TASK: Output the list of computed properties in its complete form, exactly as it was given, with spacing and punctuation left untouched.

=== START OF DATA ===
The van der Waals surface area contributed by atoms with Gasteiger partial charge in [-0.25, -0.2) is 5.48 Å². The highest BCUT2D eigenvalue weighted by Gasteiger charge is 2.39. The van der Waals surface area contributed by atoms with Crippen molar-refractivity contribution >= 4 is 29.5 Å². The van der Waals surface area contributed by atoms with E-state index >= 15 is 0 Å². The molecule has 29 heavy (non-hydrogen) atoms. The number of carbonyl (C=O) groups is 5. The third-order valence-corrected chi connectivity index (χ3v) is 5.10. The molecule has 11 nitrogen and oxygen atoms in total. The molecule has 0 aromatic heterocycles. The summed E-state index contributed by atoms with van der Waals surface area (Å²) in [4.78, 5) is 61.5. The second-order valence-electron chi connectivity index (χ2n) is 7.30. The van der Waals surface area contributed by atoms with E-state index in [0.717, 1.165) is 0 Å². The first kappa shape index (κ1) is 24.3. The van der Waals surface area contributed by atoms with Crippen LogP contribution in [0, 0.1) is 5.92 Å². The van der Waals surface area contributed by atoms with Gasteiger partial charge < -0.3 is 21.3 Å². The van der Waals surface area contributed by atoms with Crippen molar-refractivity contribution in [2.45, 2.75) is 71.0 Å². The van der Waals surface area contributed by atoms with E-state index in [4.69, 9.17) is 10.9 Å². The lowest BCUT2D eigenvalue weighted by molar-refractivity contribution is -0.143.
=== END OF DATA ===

The van der Waals surface area contributed by atoms with Gasteiger partial charge in [-0.25, -0.2) is 5.48 Å². The highest BCUT2D eigenvalue weighted by Gasteiger charge is 2.39. The van der Waals surface area contributed by atoms with Crippen molar-refractivity contribution >= 4 is 29.5 Å². The van der Waals surface area contributed by atoms with E-state index >= 15 is 0 Å². The molecule has 29 heavy (non-hydrogen) atoms. The number of carbonyl (C=O) groups is 5. The third-order valence-corrected chi connectivity index (χ3v) is 5.10. The molecule has 11 nitrogen and oxygen atoms in total. The molecule has 0 aromatic heterocycles. The summed E-state index contributed by atoms with van der Waals surface area (Å²) in [4.78, 5) is 61.5. The second-order valence-electron chi connectivity index (χ2n) is 7.30. The van der Waals surface area contributed by atoms with E-state index in [0.717, 1.165) is 0 Å². The first kappa shape index (κ1) is 24.3. The van der Waals surface area contributed by atoms with Crippen LogP contribution in [0, 0.1) is 5.92 Å². The van der Waals surface area contributed by atoms with Gasteiger partial charge < -0.3 is 21.3 Å². The van der Waals surface area contributed by atoms with Crippen molar-refractivity contribution in [2.45, 2.75) is 71.0 Å². The van der Waals surface area contributed by atoms with E-state index in [4.69, 9.17) is 10.9 Å². The lowest BCUT2D eigenvalue weighted by molar-refractivity contribution is -0.143.